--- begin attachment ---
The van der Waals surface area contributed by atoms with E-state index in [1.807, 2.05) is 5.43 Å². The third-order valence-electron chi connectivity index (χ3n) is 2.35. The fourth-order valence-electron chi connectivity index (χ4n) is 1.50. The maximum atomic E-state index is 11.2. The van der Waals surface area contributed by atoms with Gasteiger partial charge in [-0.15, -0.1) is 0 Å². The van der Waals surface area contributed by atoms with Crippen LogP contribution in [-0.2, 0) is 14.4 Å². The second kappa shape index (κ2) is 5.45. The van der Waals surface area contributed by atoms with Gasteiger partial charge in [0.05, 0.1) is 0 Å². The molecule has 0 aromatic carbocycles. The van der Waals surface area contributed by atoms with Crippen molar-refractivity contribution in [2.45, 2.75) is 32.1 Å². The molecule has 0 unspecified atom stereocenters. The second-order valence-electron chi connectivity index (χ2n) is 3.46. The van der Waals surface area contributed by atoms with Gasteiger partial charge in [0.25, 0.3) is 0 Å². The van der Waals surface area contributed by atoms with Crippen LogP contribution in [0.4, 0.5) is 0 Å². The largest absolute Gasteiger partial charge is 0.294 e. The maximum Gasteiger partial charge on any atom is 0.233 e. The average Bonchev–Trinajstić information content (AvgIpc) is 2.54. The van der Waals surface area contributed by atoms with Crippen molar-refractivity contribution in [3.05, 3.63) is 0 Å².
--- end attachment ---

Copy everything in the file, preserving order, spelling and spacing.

The van der Waals surface area contributed by atoms with E-state index in [1.807, 2.05) is 5.43 Å². The third-order valence-electron chi connectivity index (χ3n) is 2.35. The fourth-order valence-electron chi connectivity index (χ4n) is 1.50. The maximum atomic E-state index is 11.2. The van der Waals surface area contributed by atoms with Gasteiger partial charge in [-0.15, -0.1) is 0 Å². The van der Waals surface area contributed by atoms with Crippen LogP contribution in [-0.2, 0) is 14.4 Å². The second kappa shape index (κ2) is 5.45. The van der Waals surface area contributed by atoms with Gasteiger partial charge in [0.05, 0.1) is 0 Å². The molecule has 0 aromatic carbocycles. The van der Waals surface area contributed by atoms with Crippen molar-refractivity contribution in [2.45, 2.75) is 32.1 Å². The molecule has 0 unspecified atom stereocenters. The second-order valence-electron chi connectivity index (χ2n) is 3.46. The van der Waals surface area contributed by atoms with Gasteiger partial charge in [0.25, 0.3) is 0 Å². The van der Waals surface area contributed by atoms with Crippen LogP contribution in [0.4, 0.5) is 0 Å². The largest absolute Gasteiger partial charge is 0.294 e. The maximum Gasteiger partial charge on any atom is 0.233 e. The average Bonchev–Trinajstić information content (AvgIpc) is 2.54. The van der Waals surface area contributed by atoms with Crippen molar-refractivity contribution in [3.05, 3.63) is 0 Å².